The archaeological zone of La Quemada is the largest known pre-Columbian settlement in southern Zacatecas. It is located 56 kms to the south of the city of Zacatecas, on Federal Highway 70. A modern, on-site museum has a scale model showing more than 50 terraces and about one square km of constructions.
The buildings of La Quemada were built on a hill 800 feet high. Settled and developed between 300 and 1200 A.D., the site has features similar to other Mesoamerican cultures. Its civic and religious edifices were built to impress visitors, with architectural features considered daring and unique for their time. Examples include the Hall of Columns and the Votive Pyramid.
First occupied from about 200-300 A.D., its population peaked after 500 A.D., before the site was abandoned shortly after 900 A.D. Little is known about the first settlers here. 18th century historians conjectured the site’s construction might have been made by the transient Chicomostoc culture. But the constructions are clearly too extensive, and the quality of architecture too high, for La Quemada to have been a temporary settlement.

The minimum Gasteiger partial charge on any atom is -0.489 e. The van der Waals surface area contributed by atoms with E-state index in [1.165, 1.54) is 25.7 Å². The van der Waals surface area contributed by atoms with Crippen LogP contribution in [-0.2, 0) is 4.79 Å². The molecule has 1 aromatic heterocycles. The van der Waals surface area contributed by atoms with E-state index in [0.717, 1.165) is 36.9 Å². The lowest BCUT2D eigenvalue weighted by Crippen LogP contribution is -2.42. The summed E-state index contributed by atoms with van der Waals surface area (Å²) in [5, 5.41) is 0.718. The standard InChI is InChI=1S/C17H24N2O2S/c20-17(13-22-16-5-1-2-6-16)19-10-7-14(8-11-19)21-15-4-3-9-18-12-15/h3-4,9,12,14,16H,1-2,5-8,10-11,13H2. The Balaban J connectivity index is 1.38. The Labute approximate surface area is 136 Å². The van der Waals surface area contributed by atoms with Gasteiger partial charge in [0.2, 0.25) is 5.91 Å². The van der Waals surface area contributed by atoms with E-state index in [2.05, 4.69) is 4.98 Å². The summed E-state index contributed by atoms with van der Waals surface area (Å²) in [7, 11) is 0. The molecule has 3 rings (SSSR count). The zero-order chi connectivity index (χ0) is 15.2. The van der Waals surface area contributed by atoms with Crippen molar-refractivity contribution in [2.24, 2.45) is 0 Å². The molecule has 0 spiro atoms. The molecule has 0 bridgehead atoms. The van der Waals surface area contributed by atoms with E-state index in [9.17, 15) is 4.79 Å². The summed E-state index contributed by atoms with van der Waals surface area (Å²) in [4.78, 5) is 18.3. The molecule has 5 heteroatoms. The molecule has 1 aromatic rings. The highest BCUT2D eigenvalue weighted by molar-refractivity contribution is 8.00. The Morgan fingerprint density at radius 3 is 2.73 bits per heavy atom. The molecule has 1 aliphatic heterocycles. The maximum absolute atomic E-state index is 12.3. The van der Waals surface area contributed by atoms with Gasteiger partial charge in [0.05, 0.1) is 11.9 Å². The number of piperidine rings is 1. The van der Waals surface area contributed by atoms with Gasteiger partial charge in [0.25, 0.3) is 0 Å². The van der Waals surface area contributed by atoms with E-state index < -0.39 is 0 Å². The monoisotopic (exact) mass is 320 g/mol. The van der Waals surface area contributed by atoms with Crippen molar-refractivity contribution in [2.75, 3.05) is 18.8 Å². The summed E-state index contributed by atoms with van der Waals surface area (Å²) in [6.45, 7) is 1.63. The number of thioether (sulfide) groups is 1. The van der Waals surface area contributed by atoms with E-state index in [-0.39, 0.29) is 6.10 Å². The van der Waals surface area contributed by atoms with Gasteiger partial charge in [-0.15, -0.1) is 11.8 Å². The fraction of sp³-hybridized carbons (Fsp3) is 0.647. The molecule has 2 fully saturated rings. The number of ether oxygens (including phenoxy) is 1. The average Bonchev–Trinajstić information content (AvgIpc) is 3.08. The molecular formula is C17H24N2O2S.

A network of “roads”, built of slabs and clay, extends from La Quemada to some 200 minor sites on the Malpaso valley floor. The site was built at different times, successive stages covering parts of previous constructions. Among advanced construction projects undertaken between 650 and 850 A.D. was the Chamber of Columns, one of the largest roofed structures yet found anywhere in Mesoamerica. Only the columns remain today.
At Altavista, visitors are not limited to touring the buildings but can also enjoy the views and participate in activities related astronomy like eclipses and equinoxes. This site is also known as Chalchihuites, a word of Nahuatl origin meaning precious stone. Among the outstanding buildings are the Hall of Columns, with the remains of 28 columns; the Gamio Staircase, which probably gave access to the upper story of the Hall; the Pyramid of the Sun; the Temple of Skulls; and the Labyrinth.